- “*Results may vary. Not responsible for skeleton damage.
*Side effects include dizziness, fainting, and soggy bones.”
- —In-game text, Mario & Luigi: Bowser's Inside Story + Bowser Jr.'s Journey
The Skeletone Formula:D is an item in Mario & Luigi: Bowser's Inside Story + Bowser Jr.'s Journey. It is a chemical formula created by the Best Fitness Friends that is meant to cure the blorbs, as this is successfully demonstrated on a bloated Goomba, curing him instantly. The Best Fitness Friends then tell the Koopalings that there are three ingredients needed to create more of the formula, as the formula that was just used was the last one. The ingredients are a piece of a Giga-carrot, an Omega-onion, and Ever Ice. The ":D" in the name references the emoticon, which represents a big grin.
Bowser Jr. and the Koopalings set out to find the ingredients and eventually find them all, but need the help of Broque Madame to combine them properly. Once Bowser Jr. has the completed formula, Kaley of the Best Fitness Friends swoops in to steal it, revealing that it was all a ploy to trick Bowser Jr. and his minions into making it. The Best Fitness Friends then combine the Skeletone Formula:D with a Malodorous Fibbian, turning it into Malatone Formula:X, which causes minions to become brainwashed and hostile to their previous allies, which is first demonstrated on Morton. The Malatone Formula:X also creates immunity to the Deny command in battle, though Ludwig's Stop and Drop command can still stop special skills from enemies infused with the formula.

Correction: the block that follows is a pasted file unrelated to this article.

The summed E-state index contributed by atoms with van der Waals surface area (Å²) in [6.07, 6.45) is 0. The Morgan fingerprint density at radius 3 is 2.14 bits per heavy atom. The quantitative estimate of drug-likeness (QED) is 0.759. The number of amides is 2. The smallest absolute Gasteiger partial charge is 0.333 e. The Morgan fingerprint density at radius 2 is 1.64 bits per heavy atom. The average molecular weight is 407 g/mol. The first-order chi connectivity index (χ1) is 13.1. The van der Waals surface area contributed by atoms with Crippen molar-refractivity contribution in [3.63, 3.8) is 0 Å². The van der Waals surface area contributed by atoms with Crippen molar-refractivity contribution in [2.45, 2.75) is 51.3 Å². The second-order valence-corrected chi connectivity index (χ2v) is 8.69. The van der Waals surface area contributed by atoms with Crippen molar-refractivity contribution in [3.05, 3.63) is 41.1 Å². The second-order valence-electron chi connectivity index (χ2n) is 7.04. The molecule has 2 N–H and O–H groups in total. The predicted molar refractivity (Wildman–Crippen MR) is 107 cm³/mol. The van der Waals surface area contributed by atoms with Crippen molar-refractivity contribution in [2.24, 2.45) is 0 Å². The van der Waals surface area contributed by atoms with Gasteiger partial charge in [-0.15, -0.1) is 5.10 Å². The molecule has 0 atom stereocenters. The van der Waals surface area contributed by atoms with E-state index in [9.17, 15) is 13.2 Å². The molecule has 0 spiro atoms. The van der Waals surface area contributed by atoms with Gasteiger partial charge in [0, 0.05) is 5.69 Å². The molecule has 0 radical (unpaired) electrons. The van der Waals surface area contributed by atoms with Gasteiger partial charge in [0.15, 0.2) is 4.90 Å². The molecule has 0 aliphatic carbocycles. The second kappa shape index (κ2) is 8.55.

Bowser Jr. and the Koopalings eventually manage to retrieve the Skeletone Formula:D upon defeating the Best Fitness Friends and distribute it to the blorbed Goombas. Bowser Jr. also offers some to his father, Bowser, with the latter accepting largely because he still felt bloated as a result of the Vacuum Shroom he had ingested earlier. However, despite Bowser Jr.'s warnings, Bowser ingests the entire container, causing him to lose too much of his mass.
Names in other languages
|From「がり」(gari, a pejorative term meaning "overly skinny person") and stylistic version of「なる」(naru, the verb "to become")
|From "avoir la peau sur les os", an expression meaning that someone is very thin. The suffix "-ol" is used for many medicaments
|From "dürr" (thin) and "-omin" (a suffix appears on quite a few medications)
|From "sgonfiare" (to deflate) and "Aspirina" (Aspirin)
|From "des-" (Spanish prefix equivalent to "un-") and "redonditis" (blorbs)